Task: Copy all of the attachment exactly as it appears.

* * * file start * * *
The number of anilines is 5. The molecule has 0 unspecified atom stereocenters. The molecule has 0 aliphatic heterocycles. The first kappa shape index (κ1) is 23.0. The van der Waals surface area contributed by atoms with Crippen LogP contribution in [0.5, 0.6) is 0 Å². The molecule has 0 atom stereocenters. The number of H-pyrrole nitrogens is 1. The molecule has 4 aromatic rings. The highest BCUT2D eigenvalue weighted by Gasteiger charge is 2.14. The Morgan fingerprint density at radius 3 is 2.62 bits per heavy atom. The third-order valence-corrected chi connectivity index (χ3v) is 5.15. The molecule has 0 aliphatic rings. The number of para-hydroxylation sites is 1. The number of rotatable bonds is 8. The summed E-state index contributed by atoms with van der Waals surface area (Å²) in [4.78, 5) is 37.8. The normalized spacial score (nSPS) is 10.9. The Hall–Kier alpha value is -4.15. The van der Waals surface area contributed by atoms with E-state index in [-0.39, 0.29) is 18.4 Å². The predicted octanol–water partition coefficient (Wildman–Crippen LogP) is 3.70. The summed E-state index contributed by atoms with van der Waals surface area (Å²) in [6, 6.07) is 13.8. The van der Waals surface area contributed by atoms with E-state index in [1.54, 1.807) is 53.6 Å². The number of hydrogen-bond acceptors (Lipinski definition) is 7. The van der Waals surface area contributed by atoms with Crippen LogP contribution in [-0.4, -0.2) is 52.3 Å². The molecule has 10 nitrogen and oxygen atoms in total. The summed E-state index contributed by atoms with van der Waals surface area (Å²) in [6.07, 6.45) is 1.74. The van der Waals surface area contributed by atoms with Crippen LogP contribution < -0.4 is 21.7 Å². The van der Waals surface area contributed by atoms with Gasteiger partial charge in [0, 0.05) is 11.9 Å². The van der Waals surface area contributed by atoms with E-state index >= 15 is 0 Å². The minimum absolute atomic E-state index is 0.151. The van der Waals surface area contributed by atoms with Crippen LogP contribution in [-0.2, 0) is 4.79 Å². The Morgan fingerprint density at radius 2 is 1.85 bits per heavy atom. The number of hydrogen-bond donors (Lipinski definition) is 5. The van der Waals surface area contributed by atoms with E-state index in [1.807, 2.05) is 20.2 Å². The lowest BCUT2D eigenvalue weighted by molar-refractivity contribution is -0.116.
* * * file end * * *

The number of anilines is 5. The molecule has 0 unspecified atom stereocenters. The molecule has 0 aliphatic heterocycles. The first kappa shape index (κ1) is 23.0. The van der Waals surface area contributed by atoms with Crippen LogP contribution in [0.5, 0.6) is 0 Å². The molecule has 0 atom stereocenters. The number of H-pyrrole nitrogens is 1. The molecule has 4 aromatic rings. The highest BCUT2D eigenvalue weighted by Gasteiger charge is 2.14. The Morgan fingerprint density at radius 3 is 2.62 bits per heavy atom. The third-order valence-corrected chi connectivity index (χ3v) is 5.15. The molecule has 0 aliphatic rings. The number of para-hydroxylation sites is 1. The number of rotatable bonds is 8. The summed E-state index contributed by atoms with van der Waals surface area (Å²) in [4.78, 5) is 37.8. The normalized spacial score (nSPS) is 10.9. The Hall–Kier alpha value is -4.15. The van der Waals surface area contributed by atoms with E-state index in [-0.39, 0.29) is 18.4 Å². The predicted octanol–water partition coefficient (Wildman–Crippen LogP) is 3.70. The summed E-state index contributed by atoms with van der Waals surface area (Å²) in [6, 6.07) is 13.8. The van der Waals surface area contributed by atoms with E-state index in [1.54, 1.807) is 53.6 Å². The number of hydrogen-bond acceptors (Lipinski definition) is 7. The van der Waals surface area contributed by atoms with Crippen LogP contribution in [-0.4, -0.2) is 52.3 Å². The molecule has 10 nitrogen and oxygen atoms in total. The summed E-state index contributed by atoms with van der Waals surface area (Å²) in [6.07, 6.45) is 1.74. The van der Waals surface area contributed by atoms with Crippen LogP contribution < -0.4 is 21.7 Å². The van der Waals surface area contributed by atoms with Gasteiger partial charge in [0, 0.05) is 11.9 Å². The van der Waals surface area contributed by atoms with E-state index >= 15 is 0 Å². The minimum absolute atomic E-state index is 0.151. The van der Waals surface area contributed by atoms with Crippen LogP contribution in [-0.2, 0) is 4.79 Å². The Morgan fingerprint density at radius 2 is 1.85 bits per heavy atom. The number of hydrogen-bond donors (Lipinski definition) is 5. The van der Waals surface area contributed by atoms with E-state index in [1.807, 2.05) is 20.2 Å². The lowest BCUT2D eigenvalue weighted by molar-refractivity contribution is -0.116.